NT Juvenile Detention Abuse Royal Commissioner Needs No Introduction To Black Territorians


The man who will lead the Royal Commission into the abuse of children in juvenile detention in the Northern Territory needs no introduction. At least not to Aboriginal people. Chris Graham explains.


By Chris Graham


Brian Martin, the former NT Supreme Court Chief Justice, achieved infamy among Aboriginal communities in April 2010 when he described five white youths who bashed an Aboriginal man to death in a racially charged drunken rampage as “of otherwise good character”.


The youths – Scott Doody, Timothy Hird, Anton Kloeden, Joshua Spears and Glen Swain – spent the night getting drunk at the local casino, before driving up and down the dry bed of the Todd River, where homeless Aboriginal people sleep.



They abused campers, fired a replica pistol with blank ammunition at them, and ran over at least one swag (owned by an elderly man) with their vehicle.


Eventually, the boys stopped and beat Kwementyaye Ryder, aged 33, to death after he threw a bottle at their car as they drove at him.


He was kicked in the head at least three times, and had a bottle smashed over his skull, before the men told an unconscious Mr Ryder, “Don’t f**k with us”. A pathologist’s report suggested Mr Ryder may have had a pre-existing aneurysm when he was attacked.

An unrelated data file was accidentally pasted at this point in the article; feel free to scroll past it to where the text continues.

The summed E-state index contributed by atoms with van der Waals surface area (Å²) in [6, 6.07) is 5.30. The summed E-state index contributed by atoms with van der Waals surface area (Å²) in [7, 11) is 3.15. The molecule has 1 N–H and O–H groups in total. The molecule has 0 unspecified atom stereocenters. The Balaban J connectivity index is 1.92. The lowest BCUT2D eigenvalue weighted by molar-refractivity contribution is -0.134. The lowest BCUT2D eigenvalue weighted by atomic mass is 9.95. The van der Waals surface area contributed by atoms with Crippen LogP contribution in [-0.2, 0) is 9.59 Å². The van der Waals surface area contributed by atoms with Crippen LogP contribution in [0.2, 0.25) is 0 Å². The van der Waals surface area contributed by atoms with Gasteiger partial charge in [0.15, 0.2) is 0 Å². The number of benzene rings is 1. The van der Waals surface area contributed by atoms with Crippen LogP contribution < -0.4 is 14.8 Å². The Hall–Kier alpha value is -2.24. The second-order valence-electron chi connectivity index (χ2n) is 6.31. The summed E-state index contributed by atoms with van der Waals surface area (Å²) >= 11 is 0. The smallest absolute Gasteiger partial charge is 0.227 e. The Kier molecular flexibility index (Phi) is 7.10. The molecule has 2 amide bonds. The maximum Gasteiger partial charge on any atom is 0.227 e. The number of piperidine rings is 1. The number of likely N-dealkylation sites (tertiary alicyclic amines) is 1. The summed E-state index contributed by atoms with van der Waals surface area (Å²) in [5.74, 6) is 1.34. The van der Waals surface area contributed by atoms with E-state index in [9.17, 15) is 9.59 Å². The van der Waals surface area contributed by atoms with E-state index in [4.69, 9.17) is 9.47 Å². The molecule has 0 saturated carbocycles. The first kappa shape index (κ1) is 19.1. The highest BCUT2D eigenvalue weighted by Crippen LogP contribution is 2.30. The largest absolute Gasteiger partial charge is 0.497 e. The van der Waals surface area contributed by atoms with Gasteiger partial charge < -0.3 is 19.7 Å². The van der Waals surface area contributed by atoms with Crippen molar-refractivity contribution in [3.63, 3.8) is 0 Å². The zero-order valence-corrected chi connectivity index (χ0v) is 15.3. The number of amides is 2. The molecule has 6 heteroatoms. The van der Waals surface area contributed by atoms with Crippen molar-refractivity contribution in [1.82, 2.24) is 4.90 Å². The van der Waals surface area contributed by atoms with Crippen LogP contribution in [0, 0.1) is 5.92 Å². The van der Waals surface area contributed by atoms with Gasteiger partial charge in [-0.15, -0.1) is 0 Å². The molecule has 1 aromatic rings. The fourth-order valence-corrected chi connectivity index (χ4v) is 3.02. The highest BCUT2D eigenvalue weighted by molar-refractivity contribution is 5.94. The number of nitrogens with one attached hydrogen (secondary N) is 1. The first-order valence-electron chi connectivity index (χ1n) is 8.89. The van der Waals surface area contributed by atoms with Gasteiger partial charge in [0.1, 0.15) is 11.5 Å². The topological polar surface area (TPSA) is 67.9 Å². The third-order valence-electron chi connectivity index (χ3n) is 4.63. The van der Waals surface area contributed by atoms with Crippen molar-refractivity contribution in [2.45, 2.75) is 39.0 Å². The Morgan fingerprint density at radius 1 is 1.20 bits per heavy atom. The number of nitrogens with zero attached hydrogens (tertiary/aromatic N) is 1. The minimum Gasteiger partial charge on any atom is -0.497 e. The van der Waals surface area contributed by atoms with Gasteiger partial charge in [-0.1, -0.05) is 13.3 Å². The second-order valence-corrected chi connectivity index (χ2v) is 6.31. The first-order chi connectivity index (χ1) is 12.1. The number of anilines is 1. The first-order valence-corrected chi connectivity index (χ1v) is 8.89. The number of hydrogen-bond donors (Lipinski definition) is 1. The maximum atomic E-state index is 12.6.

The killing remains infamous in Alice Springs to this day, in part for the racial motivation behind the attack.


It’s also infamous for the response of the community – three days after Mr Ryder was killed, a local resident started selling ‘Alice Springs White Power’ t-shirts from his vehicle outside the local Council chambers and police station.


The same day as the shirts went on sale, the Alice Springs Town Council passed new by-laws empowering council rangers to fine Aboriginal people for begging, and to throw out blankets homeless people stored in bushes in the riverbed to keep them warm in the freezing Central Australian winter.


But the killing is most infamous for the amount of time the five young men ending up serving.


Chief Justice Martin sentenced one of the men to as little as 12 months. The longest time served was four years.


One of Justice Martin’s justifications for the light sentences was that the youths would be caused ‘additional hardship’ in prison, given the overwhelming majority of inmates are Aboriginal.


Following is a story I wrote for the ABC’s Drum site in 2010, while staying in Alice Springs for several months. It should give New Matilda readers some insight to how Brian Martin’s stewardship of the Royal Commission is likely to be greeted by black Territorians.


Racism alive and well in the Alice

By Chris Graham, 20th July, 2010

There’s at least two ways to tell if a justice system is in real trouble. The first is when the families of the deceased mourn a sentence, and the loved ones of the killers hold a party.